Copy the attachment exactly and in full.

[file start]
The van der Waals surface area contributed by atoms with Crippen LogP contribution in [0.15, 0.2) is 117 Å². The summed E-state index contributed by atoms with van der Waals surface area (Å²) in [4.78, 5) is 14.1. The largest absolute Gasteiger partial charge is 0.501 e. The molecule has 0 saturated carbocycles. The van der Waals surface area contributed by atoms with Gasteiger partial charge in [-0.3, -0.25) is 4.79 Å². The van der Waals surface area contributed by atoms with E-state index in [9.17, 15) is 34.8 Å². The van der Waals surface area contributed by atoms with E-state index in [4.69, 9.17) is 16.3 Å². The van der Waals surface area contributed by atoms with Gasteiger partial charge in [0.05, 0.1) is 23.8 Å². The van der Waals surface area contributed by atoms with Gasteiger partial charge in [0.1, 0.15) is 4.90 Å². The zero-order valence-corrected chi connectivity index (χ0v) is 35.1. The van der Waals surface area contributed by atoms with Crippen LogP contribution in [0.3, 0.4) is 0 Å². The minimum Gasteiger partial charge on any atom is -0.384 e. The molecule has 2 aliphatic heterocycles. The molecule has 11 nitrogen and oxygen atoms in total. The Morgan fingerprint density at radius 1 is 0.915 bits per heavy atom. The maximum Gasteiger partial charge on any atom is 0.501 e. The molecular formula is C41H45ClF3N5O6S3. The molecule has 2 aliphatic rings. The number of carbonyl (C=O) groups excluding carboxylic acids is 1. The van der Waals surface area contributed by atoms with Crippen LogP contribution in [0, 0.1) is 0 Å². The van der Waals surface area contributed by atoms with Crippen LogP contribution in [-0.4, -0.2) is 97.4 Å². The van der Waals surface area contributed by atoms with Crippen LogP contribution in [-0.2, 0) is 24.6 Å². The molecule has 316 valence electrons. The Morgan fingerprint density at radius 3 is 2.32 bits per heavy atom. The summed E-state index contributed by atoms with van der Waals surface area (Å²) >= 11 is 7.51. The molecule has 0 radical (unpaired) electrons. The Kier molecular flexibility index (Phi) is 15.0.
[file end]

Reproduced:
The van der Waals surface area contributed by atoms with Crippen LogP contribution in [0.15, 0.2) is 117 Å². The summed E-state index contributed by atoms with van der Waals surface area (Å²) in [4.78, 5) is 14.1. The largest absolute Gasteiger partial charge is 0.501 e. The molecule has 0 saturated carbocycles. The van der Waals surface area contributed by atoms with Gasteiger partial charge in [-0.3, -0.25) is 4.79 Å². The van der Waals surface area contributed by atoms with E-state index in [9.17, 15) is 34.8 Å². The van der Waals surface area contributed by atoms with E-state index in [4.69, 9.17) is 16.3 Å². The van der Waals surface area contributed by atoms with Gasteiger partial charge in [0.05, 0.1) is 23.8 Å². The van der Waals surface area contributed by atoms with Gasteiger partial charge in [0.1, 0.15) is 4.90 Å². The zero-order valence-corrected chi connectivity index (χ0v) is 35.1. The van der Waals surface area contributed by atoms with Crippen LogP contribution in [0.3, 0.4) is 0 Å². The minimum Gasteiger partial charge on any atom is -0.384 e. The molecule has 2 aliphatic heterocycles. The molecule has 11 nitrogen and oxygen atoms in total. The Morgan fingerprint density at radius 1 is 0.915 bits per heavy atom. The maximum Gasteiger partial charge on any atom is 0.501 e. The molecular formula is C41H45ClF3N5O6S3. The molecule has 2 aliphatic rings. The number of carbonyl (C=O) groups excluding carboxylic acids is 1. The van der Waals surface area contributed by atoms with Crippen LogP contribution in [0, 0.1) is 0 Å². The van der Waals surface area contributed by atoms with Crippen LogP contribution in [-0.4, -0.2) is 97.4 Å². The van der Waals surface area contributed by atoms with Crippen LogP contribution in [-0.2, 0) is 24.6 Å². The molecule has 316 valence electrons. The Morgan fingerprint density at radius 3 is 2.32 bits per heavy atom. The summed E-state index contributed by atoms with van der Waals surface area (Å²) >= 11 is 7.51. The molecule has 0 radical (unpaired) electrons. The Kier molecular flexibility index (Phi) is 15.0.